EMC Blog

Correction and Corrective Action: What's the difference?


Correction and corrective action are two terms often used in quality management and process improvement, particularly within the context of business operations and the delivery of goods and services to clients. While these terms may seem interchangeable, they actually hold distinct meanings and play different roles in maintaining and enhancing the quality of everything we do and everything we deliver.

Correction refers to the immediate rectification of a detected defect, error, or nonconformity. It comes down to dealing with the symptom of the problem. Corrections are typically reactive measures taken to ensure that the immediate issue is resolved, and that the product or service is brought back into compliance with the desired quality standards. In essence, correction focuses on fixing the face value defect/issue and not necessarily the underlying cause. It is a crucial step in turning a situation around, especially where client dissatisfaction or safety issues in the workplace have occurred.

Corrective action on the other hand, goes beyond merely treating the symptom and delves into the realm of systematic problem-solving. Corrective action involves a comprehensive investigation into the root causes of the identified issue. The aim is not only to rectify the face value problem or symptoms but also to implement measures that prevent its recurrence and address potential issues that may arise from similar causes.

Corrective action focuses on identifying the systemic weaknesses or process gaps that allowed the problem to surface in the first place. It often includes a “deep dive” approach involving data analysis, trend monitoring, and process mapping. This serves to identify patterns and trends that can help in addressing not only the present concern but also future risks.

A good analogy here could be one of a fire in a workplace. If a fire erupts you raise the alarm, evacuate personnel, and extinguish the fire using the appropriate fire extinguisher. This would be considered a correction to the problem of the fire. You wouldn’t stand around while the office burns conducting an analysis as to how it came alight and typing up data for a root cause analysis. Later, when the fire is out, the Fire Department might analyse the damage and look for how it started. Let’s say they discover that some dodgy wiring has been installed into the building and they notify you. That’s your root cause analysis.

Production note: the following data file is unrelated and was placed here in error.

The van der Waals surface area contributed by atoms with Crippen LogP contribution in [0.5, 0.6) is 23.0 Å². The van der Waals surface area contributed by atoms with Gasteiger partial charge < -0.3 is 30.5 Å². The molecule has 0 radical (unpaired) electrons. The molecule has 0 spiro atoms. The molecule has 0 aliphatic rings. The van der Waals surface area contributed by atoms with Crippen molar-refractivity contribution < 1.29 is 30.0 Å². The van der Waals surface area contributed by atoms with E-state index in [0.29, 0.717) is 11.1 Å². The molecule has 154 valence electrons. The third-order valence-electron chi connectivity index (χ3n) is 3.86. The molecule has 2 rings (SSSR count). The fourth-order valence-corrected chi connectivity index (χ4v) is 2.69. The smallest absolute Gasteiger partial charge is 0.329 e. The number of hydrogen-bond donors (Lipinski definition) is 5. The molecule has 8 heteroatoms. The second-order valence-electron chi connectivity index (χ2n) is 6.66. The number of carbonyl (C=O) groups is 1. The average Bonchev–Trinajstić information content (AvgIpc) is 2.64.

Your corrective action would be to have new, compliant wiring installed and to never use the previous electrical contractor again! You might even have a separate person double check that everything was put right properly, and we call this part of the corrective action process – verification.  

We make corrections and perform corrective action all the time in day-to-day life both professionally and personally. In general, corrections are good for smaller, one off or isolated problems that have a low to moderate impact on our businesses or lives. Corrective action tends to be used where repetitive non-conformance occurs or where a major issue has arisen that impacts us greatly.

There is no point in conducting a root cause analysis for the workplace issue of “who took the last can of coke out of the fridge?” At the same time, repetitive breakdowns of key machinery should not be taken lightly and should be looked into properly. Correction and corrective action have their time and place respectively. The key differences between correction and corrective action lies in their scope and intent.

Both correction and corrective action are essential components of a robust quality management system. Corrections are vital for immediate damage control and customer satisfaction, while corrective actions contribute to continuous improvement and long-term prevention of quality issues. Organizations that effectively balance these two approaches can create a culture of quality consciousness, ensuring that products and services not only meet expectations but also exceed them over time.

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